Despite hysterical criticism from the usual partisan quarters, Ritchie has credibility on the matter of transparency. He applied commendable external oversight to the 2008 Al Franken/Norm Coleman recount process. His affect is that of a decent, can-do kind of guy. And he clearly has energy for making the pitch.

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We met in his State Office Building suite.

MinnPost: The public tab for facilities, stadiums, for privately owned enterprises has created heightened suspicion in some people’s minds about actual costs. Who would actually pay for this?

Mark Ritchie: Look, the federal government several years ago sent a letter to the international agency in France that runs these fairs [the Bureau of International Expositions, BIE] saying that the United States would no longer pay dues, which in effect took the government and taxpayers out of the equation. That has not stopped American companies from remaining involved. Private money built the pavilion in Shanghai [in 2010], a fair that drew 75 million people. And it’s important to keep in mind the difference in sizes from fairs like Shanghai, which run in the “zero” and five” years and the smaller ones, such as we’re talking about here. Smaller fairs are restricted to approximately 61 acres — or about the size of the Ford plant site. Arden Hills [the once-proposed Vikings stadium site] is a good one, because it needs serious work that could use the infrastructure.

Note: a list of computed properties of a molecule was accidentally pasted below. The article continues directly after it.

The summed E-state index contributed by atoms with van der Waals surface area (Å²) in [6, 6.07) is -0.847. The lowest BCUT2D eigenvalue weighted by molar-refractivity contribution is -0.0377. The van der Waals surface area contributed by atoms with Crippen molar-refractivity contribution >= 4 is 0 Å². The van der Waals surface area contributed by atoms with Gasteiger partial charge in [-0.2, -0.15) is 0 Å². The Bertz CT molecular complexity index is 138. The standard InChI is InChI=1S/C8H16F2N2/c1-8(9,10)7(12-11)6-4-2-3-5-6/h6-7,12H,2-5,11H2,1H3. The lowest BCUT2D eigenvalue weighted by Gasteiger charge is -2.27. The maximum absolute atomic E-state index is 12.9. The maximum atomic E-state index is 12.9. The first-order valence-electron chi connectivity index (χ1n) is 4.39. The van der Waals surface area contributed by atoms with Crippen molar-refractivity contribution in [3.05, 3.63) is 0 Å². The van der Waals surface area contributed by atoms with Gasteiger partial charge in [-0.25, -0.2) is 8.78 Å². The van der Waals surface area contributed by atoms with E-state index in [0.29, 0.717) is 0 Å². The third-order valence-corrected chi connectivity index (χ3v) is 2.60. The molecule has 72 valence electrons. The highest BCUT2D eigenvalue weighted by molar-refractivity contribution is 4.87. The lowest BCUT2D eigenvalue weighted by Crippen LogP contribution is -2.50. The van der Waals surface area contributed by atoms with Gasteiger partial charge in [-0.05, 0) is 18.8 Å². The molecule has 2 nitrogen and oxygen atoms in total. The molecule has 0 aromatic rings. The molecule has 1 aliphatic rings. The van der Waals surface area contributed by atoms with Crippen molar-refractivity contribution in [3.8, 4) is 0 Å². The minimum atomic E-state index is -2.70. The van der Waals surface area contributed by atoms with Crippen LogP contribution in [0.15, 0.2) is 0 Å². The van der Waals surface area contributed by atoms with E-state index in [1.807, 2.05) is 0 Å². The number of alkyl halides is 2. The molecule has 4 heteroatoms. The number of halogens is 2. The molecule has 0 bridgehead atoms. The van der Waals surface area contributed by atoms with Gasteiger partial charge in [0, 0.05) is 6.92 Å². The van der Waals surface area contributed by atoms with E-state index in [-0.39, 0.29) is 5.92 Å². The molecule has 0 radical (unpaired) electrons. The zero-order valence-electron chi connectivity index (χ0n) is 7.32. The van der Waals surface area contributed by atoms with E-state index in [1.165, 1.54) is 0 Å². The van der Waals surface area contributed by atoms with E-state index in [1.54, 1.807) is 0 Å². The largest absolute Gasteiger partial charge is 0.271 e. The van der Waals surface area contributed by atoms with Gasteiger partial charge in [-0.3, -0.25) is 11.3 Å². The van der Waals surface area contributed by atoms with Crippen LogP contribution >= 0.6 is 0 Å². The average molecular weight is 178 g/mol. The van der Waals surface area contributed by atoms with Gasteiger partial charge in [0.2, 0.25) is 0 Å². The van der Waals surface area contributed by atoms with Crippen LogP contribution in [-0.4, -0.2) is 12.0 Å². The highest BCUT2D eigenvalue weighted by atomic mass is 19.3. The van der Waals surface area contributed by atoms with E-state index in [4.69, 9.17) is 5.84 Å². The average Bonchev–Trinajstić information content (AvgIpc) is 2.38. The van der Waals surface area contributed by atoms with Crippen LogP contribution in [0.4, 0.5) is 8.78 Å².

Buildings and infrastructure must be designed to be deconstructed or repurposed. These smaller fairs typically draw between 10 and 15 million people. The Mall of America runs 43 million through its place each year. There are 50 million people within a one-day drive from here. 75 percent of World Fair visitors will come from within a day’s drive. The rest come from longer distances and overseas.

But you ask about the actual cost. People, private concerns, pay for their own pavilions, so the real issue is the infrastructure.